Two blood pressure drugs are linked to 16 percent lower risk for heart attacks, strokes, and death in patients with end-stage renal disease who are undergoing peritoneal dialysis, according to recent research.
The study, “Angiotensin-converting enzyme inhibitor/angiotensin receptor blocker use and cardiovascular outcomes in patients initiating peritoneal dialysis,” was published in the journal Nephrology Dialysis Transplantation.
Patients with end-stage renal disease (ESRD) experience high potential for cardiovascular (CV) disease. Among 20 percent of patients who pass away during the first year after dialysis begins, 42 percent of the deaths are attributed to CV.
In patients with chronic kidney disease (CKD) not on dialysis, angiotensin-converting enzyme inhibitors (ACEIs) and angiotensin II receptor blockers (ARBs) slow the progression of diabetic nephropathy and reduce CV risk. However, data on those treatments in patients with ESRD have been mixed. Three randomized clinical trials involving patients with ESRD on hemodialysis and one in kidney transplant recipients previously found no reduction in CV outcomes with the use of an ACEI or ARB.
To investigate the association between ACEI/ARB use and CV outcomes in patients initiating peritoneal dialysis (PD), researchers recently used the United States Renal Data System for records on all adult patients starting the treatment from 2007 to 2011 and taking part in Medicare Part D, for the first 90 days of dialysis. Patients who filled a prescription for an ACEI or ARB in those 90 days were considered users.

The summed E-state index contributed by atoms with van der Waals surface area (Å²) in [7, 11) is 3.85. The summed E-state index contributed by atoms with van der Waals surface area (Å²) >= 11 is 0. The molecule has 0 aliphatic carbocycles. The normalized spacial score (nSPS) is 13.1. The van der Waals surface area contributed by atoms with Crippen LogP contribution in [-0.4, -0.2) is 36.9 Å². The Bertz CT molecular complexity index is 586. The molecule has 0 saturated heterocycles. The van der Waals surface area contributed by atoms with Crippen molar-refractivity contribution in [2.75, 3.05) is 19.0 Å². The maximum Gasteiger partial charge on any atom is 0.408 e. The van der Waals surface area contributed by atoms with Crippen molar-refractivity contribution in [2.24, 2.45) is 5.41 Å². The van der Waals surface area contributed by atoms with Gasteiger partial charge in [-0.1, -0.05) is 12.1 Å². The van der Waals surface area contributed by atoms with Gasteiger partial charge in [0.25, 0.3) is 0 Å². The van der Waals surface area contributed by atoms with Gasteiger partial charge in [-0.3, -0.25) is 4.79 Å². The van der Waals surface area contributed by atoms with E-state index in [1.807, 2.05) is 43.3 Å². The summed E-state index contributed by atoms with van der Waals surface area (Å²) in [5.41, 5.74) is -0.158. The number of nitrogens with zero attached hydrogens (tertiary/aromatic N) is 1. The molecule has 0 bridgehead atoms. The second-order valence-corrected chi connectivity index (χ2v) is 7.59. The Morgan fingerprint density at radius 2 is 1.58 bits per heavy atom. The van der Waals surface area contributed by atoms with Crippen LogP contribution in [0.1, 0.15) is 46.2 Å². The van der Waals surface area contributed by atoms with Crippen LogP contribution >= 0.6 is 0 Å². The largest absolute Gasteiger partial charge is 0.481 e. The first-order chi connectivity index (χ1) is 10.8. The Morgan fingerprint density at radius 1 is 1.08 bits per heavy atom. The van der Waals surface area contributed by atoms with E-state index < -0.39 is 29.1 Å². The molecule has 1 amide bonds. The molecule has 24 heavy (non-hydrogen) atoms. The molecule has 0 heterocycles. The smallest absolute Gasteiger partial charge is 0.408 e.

Of the 4,879 patients identified, the researchers found that 42 percent used ACEIs or ARBs. A review of outcomes revealed that patients who had filled prescriptions for the blood pressure drugs had a reduced risk of heart attacks, strokes and death.
“While randomized clinical trials are needed to test whether this is a causal relationship, these findings indicate doctors should consider using or re-starting ACEIs and ARBs as first-line blood pressure medications for patients undergoing peritoneal dialysis,” Dr. Jenny I. Shen, an LA BioMed researcher and corresponding author of the study, said in a news release. “These medications are often stopped when patients are in the late, but pre-dialysis, stages of kidney disease because of the risk of dangerously high potassium levels. The risk of higher potassium levels is minimized after patients have transitioned to peritoneal dialysis, but doctors often don’t resume the medication even though it can usually be re-started safely.”